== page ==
Hush Series 2
Superman, Nightwing, Riddler, Catwoman, Harlequin


One of the more popular Batman story lines - at least in the last couple years - was Hush.  Written by Jeph Loeb and drawn by Jim Lee, it introduced a new villain named, not too surprisingly, Hush.  While the writing was decent, much of the story seemed to be merely window dressing to give Jim Lee room to play in the world of the Bat.

DC Direct has already produced one series of figures based on the comics, reviewed here of course.  The second series, including Harley, Superman, Nightwing, Catwoman and Riddler, is now hitting stores.  They actually popped up at Suncoast and Sam Goody stores first, beating the comic book shops by a couple weeks.  Now you should also be able to find them at your local dealer of pulp fiction, and I have a number of suggestions for picking these up fairly cheap at the end of the review.

Let's hope we see the third series while we are all still relatively young - this second set was originally scheduled to hit shelves months ago but was repeatedly delayed.  The third series will include Commissioner Gordon, Alfred, Scarecrow, Ra's Al Ghul, and Stealth Jumper Batman.  They are currently scheduled to arrive in April of next year. 

Packaging - **
The boxes are as basic as you can get.  The retro logo is on the front, the sides carry a shot of the overall group, and the back has some very basic graphics.

Not only are the boxes boring, they are the least collector friendly packages on the face of the earth.  Sure, clamshells might be tough to get in to, but if you're a MOCer, they at least hold up and store well.  These boxes are easy to crush and damage, and if you do open them, you have to utterly destroy them just to reach the 5 to 8 twisty ties someone thought they required.

This must be how the conversation works:

DC Guy - "oh, we don't need more than three twisties on this figure, thanks"

Asian twisty tie enforcer - "ah, yes, but old Chinese proverb say, you use less than eight twisty, product mysteriously disappear on way to retailer."

DC Guy - "uh, yea, I see your point..."

Sculpting - Superman, Nightwing, Catwoman ***1/2; Harley, Riddler ***
The sculpts are all extremely solid across the line, but some of the figures suffer more from the preposed nature of the style than others.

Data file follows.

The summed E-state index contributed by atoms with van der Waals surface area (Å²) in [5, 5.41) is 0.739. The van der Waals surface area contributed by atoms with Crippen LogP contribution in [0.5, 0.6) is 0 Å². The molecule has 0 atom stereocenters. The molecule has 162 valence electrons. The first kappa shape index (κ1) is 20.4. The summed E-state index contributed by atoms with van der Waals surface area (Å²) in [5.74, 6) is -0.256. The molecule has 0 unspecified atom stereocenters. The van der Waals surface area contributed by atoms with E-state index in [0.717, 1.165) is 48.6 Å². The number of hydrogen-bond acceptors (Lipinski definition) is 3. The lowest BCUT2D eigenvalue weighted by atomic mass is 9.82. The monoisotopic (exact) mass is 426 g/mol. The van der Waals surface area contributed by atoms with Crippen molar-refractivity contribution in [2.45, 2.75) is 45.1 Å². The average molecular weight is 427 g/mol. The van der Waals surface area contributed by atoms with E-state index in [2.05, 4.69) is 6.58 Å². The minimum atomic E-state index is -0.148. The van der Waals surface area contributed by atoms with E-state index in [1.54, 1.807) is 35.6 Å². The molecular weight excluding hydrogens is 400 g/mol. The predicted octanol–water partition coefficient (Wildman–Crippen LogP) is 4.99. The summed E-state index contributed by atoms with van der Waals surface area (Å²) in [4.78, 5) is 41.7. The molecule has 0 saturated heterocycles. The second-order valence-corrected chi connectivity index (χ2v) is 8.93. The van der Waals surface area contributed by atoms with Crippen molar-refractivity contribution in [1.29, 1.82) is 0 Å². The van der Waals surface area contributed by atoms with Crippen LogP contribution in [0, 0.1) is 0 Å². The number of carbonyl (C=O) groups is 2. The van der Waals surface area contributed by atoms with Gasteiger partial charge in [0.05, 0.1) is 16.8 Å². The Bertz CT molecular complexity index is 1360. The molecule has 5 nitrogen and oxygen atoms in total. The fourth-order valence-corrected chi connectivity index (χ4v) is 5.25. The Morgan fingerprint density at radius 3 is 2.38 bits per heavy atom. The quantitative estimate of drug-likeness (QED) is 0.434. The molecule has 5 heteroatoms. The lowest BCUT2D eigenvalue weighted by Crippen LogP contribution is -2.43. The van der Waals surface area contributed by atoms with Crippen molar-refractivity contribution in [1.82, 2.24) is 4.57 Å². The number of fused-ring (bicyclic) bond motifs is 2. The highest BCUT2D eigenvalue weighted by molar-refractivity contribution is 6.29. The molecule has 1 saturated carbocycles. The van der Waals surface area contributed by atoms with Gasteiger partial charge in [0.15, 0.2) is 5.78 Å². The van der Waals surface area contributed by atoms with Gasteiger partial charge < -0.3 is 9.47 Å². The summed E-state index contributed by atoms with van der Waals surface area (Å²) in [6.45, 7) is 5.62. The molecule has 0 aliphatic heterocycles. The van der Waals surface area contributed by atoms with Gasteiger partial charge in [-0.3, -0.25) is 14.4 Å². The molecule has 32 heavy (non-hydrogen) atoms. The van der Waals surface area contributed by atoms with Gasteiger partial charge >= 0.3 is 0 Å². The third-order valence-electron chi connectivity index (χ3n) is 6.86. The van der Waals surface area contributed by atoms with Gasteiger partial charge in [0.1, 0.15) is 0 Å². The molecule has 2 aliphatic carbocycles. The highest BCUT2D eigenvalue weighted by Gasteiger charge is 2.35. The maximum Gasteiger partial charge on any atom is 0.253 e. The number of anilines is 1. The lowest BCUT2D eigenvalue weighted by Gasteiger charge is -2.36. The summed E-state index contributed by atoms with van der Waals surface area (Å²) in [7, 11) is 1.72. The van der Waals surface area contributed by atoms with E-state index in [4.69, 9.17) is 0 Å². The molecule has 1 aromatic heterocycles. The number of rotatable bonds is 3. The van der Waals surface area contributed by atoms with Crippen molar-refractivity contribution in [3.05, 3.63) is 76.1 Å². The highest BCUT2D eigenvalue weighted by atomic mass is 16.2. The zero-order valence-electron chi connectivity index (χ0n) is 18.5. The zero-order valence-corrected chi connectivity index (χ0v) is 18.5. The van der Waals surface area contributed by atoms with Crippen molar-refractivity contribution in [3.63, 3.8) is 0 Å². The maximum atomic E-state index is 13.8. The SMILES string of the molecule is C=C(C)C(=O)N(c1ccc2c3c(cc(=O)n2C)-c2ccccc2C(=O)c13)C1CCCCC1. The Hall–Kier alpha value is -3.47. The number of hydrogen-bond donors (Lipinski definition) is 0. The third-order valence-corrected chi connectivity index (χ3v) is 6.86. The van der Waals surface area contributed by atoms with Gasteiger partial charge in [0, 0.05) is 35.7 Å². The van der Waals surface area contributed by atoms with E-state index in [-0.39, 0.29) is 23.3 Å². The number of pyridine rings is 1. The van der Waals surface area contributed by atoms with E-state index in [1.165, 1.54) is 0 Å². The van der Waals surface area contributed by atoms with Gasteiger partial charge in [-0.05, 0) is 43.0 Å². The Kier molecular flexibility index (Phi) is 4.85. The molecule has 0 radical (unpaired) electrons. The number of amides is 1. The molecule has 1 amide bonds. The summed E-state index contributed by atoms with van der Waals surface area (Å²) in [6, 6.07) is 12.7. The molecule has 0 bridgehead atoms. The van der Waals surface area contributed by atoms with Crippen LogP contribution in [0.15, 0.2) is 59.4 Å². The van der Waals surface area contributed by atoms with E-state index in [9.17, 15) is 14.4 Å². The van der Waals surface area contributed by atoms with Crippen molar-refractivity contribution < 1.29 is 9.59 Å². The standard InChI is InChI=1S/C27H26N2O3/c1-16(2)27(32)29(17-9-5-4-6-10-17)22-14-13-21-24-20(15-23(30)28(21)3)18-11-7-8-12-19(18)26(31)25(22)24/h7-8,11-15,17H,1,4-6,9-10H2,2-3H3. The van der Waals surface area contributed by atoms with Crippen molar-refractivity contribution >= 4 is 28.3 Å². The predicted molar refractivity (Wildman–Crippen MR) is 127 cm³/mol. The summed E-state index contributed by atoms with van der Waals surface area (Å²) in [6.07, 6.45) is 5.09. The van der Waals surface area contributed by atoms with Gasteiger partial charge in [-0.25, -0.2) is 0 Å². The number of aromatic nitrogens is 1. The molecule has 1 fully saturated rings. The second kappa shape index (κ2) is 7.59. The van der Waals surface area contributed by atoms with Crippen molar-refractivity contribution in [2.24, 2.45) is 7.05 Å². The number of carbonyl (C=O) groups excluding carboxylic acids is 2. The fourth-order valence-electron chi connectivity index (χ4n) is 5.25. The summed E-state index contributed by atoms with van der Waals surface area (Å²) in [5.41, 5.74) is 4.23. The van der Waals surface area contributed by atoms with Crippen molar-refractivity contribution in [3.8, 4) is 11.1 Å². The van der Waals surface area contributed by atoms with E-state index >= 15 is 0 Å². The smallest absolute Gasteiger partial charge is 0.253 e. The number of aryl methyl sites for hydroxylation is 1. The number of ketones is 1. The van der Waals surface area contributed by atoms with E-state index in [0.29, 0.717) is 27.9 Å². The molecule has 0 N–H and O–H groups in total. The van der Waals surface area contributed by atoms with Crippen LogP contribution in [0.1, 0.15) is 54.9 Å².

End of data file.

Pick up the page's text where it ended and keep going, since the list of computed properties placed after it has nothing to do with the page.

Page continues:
This is a Jim Lee Superman, something folks have been looking forward to, but he's got a little problem.  He's been infected by Poison Ivy, thus he has some ivy growing on his right arm and around his throat.  That and the zombie eyes are how you can tell he's been taking over by the voluptuous shrubbery.

Never fear though - DC Direct has announced a Jim Lee Superman line for next year, so you'll get your completely normal version then.  Here we get a very well sculpted Hush version, that fits in great with the book, and looks terrific from head to foot.  I particularly love the tattered cape, done in a soft plastic rather than cloth.

Nightwing is another excellent sculpt, although I was worried about his stance when I first saw photos of him.  Actually, now that I have him up on the shelf next to the others, the stance is working for me, along with the exceptional head sculpt.

Catwoman is the other one of the set that I really think the did an excellent job with.  Her goggles can either be worn on the eyes, on the head, or completely removed, and the stance actually works well with the context of her relationship with Bruce in the book.  Most importantly, the body sculpt works well with the articulation, and she stands great on her own, as does Nightwing and Superman.

Actually, the Riddler stands great on his own too, as long as you stick with the one basic pose.  His head sculpt is extremely well done too, if you like the younger appearance that Lee went with.  I'm not overly happy with the goofy left arm though, and the articulation and sculpt do not work well together at all.  Even with four points of articulation on that arm, there's really only one or two poses it looks okay in.

Harley is a great looking figure - yowsers! - but suffers from the same problem that both Poison Ivy and Huntress had in the first series.  There's no way, under the current laws of physics, she will ever stand on her own.  It's a good thing we get a stand for her, and even with it, I'm not sure if standing is a long term objective for the little minx. 

Her hands are sculpted to hold her accessories though, which is also true for the other figures in the line.  Another negative to her sculpt though is that the large gun in her left hand is sculpted there, when it should have been an accessory.

Paint - ***
There's plenty of small detail work to try the patience of the manufacturer, but for the most part it's all decent work. 

There is some slop though, especially with the tough color combinations, like the silver on black of Catwoman, or the red and black of Harley.  Supes has lots of stray marks and some inconsistencies across his blue suit, and some of the small details, like the Riddler's question marks on his tie and hat, could have been neater.  Most of the eyes are very clean, but Harley has one a little more off center than the other.  These are all minor problems individually, but taken together indicate an average level of quality.

Overall though, it's solid B work.  I'm not deducting much for the color choice of Nightwing's mask, if you were wondering.  Yes, a bright blue mask looks as dopey as you can get, and clearly it should have been black to match his overall suit.  But it's neatly done, and I suppose I can give DC Direct one screw up.  But just one.